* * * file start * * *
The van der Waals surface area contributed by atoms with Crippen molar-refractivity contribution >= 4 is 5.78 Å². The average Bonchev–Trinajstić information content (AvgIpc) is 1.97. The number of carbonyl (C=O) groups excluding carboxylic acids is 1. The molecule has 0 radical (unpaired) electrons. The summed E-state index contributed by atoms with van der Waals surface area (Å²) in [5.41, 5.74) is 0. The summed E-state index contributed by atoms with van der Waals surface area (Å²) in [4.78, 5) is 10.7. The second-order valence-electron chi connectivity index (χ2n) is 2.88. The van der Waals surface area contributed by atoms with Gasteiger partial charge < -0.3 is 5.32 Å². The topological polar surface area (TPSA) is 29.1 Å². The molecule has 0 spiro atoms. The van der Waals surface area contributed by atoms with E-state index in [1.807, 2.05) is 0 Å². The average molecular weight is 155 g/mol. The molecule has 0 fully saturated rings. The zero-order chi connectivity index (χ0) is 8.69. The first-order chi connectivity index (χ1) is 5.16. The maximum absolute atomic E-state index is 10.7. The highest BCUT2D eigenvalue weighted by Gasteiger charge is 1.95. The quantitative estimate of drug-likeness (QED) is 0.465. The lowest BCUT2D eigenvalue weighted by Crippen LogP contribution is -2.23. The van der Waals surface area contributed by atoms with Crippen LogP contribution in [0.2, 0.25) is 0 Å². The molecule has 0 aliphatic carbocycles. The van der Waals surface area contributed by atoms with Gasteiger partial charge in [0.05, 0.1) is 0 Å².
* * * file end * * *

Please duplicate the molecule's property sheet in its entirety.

The van der Waals surface area contributed by atoms with Crippen molar-refractivity contribution >= 4 is 5.78 Å². The average Bonchev–Trinajstić information content (AvgIpc) is 1.97. The number of carbonyl (C=O) groups excluding carboxylic acids is 1. The molecule has 0 radical (unpaired) electrons. The summed E-state index contributed by atoms with van der Waals surface area (Å²) in [5.41, 5.74) is 0. The summed E-state index contributed by atoms with van der Waals surface area (Å²) in [4.78, 5) is 10.7. The second-order valence-electron chi connectivity index (χ2n) is 2.88. The van der Waals surface area contributed by atoms with Gasteiger partial charge < -0.3 is 5.32 Å². The topological polar surface area (TPSA) is 29.1 Å². The molecule has 0 spiro atoms. The van der Waals surface area contributed by atoms with E-state index in [1.807, 2.05) is 0 Å². The average molecular weight is 155 g/mol. The molecule has 0 fully saturated rings. The zero-order chi connectivity index (χ0) is 8.69. The first-order chi connectivity index (χ1) is 5.16. The maximum absolute atomic E-state index is 10.7. The highest BCUT2D eigenvalue weighted by Gasteiger charge is 1.95. The quantitative estimate of drug-likeness (QED) is 0.465. The lowest BCUT2D eigenvalue weighted by Crippen LogP contribution is -2.23. The van der Waals surface area contributed by atoms with Crippen LogP contribution in [0.2, 0.25) is 0 Å². The molecule has 0 aliphatic carbocycles. The van der Waals surface area contributed by atoms with Gasteiger partial charge in [0.05, 0.1) is 0 Å².